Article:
The Wonder of “Wonder”

October 5, 2012

It was a lucky thing that I became a teacher, because I’ve always loved to read, and I’ve always loved children’s books.  Before I had a child, I had entire bookcases full of children’s books, but because I was a teacher, it didn’t strike folks as odd.

As a teacher, a mom, and a reader, I love to keep up with new books.  In the spring, I read good reviews of a book called “Wonder” and made a mental note.  Over spring break, I borrowed it from the local library and sat down to read.  I was enthralled.  I laughed.  I cried.  I didn’t want to the book to end.  I wanted to know more about the characters and what might happen to them.

And when I read a book and love it, I want to share it.  I decided it would make a great spring read-aloud with my advisee group (4th and 5th graders, a good age for the book).

They loved it.  Like me, they developed strong opinions about the characters, but then those opinions shifted throughout different parts of the story.  By the end (when I was crying again — and they’re used to me crying when I read and are very kind and supportive, bringing me water and tissues), we loved these characters.

Given the emphasis we place on community, friendship, being an “upstander,” being a mensch, etc., at our school and in our unit, I thought this would make an excellent summer read for our students.  My team of five teachers were meeting to discuss the summer work;  I said I thought we should have all the students read “Wonder,” which no one besides me had read.  Luckily, my teammates trusted my knowledge of children’s books and my impassioned plea.  We required all incoming 4th/5th grade students to read “Wonder” over the summer and answer (on a notecard) one of several questions (their choice) about it.

Here are some examples from written responses to these questions:

August and Jack have a really nice relationship, where they can trust each other and always have each other’s back.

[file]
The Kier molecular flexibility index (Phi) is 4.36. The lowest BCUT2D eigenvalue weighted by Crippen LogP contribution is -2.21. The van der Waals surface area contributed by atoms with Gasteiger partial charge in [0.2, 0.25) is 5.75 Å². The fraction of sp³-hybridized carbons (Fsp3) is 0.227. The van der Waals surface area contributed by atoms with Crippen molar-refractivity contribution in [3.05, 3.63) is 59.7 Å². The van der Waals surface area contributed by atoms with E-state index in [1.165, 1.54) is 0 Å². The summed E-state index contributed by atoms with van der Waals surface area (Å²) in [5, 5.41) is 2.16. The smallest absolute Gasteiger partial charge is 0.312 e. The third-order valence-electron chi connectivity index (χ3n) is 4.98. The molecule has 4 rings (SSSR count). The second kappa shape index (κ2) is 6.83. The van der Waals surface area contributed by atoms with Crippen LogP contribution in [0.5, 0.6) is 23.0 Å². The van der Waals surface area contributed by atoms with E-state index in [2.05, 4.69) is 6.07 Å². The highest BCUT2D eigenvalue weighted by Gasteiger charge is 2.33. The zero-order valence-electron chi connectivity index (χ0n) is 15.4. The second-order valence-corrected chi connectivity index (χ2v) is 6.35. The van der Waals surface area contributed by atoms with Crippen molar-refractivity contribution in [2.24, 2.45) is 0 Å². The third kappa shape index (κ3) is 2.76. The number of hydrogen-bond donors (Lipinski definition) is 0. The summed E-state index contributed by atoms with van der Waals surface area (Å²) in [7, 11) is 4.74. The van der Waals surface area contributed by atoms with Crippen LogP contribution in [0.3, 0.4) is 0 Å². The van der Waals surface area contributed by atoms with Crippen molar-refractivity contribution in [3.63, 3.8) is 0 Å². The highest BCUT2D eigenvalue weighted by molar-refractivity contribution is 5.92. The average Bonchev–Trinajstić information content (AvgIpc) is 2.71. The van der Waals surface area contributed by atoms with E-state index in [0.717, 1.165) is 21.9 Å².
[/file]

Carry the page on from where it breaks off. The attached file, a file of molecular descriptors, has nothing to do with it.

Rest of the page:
August and Miranda are deep friends and think the best of each other.  They are like siblings (who like each other).

Julian and Jack are having a war.

Because I have arthritis, I can relate to Auggie.  It can disable me in some ways, but I manage!  I have MRIs just like August has hearing tests.

I think I relate to Via because I have a friend and I think we’ve had a misunderstanding.  She is not as close to me anymore.  Just like Via and Miranda.

And this is just what they’ve gotten out of the book on their own!  We are beginning to have small-group discussions about the book, and there are so many interesting thoughts the students have.  Although my students don’t have Auggie’s rare condition, they can relate to having a friend who does something really mean, or being a friend who makes a big mistake and wants to apologize.  They are experiencing (sometimes for the first time at this age) the shifting in friendships, and how sometimes even two people who are both lovely people can drift apart over time through no particular fault.  They have experienced cruelty and are trying to navigate what to do when these things happen.  “Wonder” is a fabulous book that allows all of these issues to be discussed without having to force a child to bare his or her soul in the discussion.  A kid can talk about what it must feel like to be in August’s shoes without having to say, “Someone was mean to me once and it really hurt.”  What a great common reading!

Thank you, R.J. Palacio, for writing a book that has resonated with so many students this year.

p.s.  I also shared it with my son.  At his school this year, some hearing-impaired students have been mainstreamed for part of the day into his classroom.  I was able to get him to think about Auggie in “Wonder” to help him see the experience from their perspective and to help him be more empathic.


One Response to “The Wonder of “Wonder””

  1. Deb Tyo said

    Thanks for sharing this post on the Wonder blog tour!

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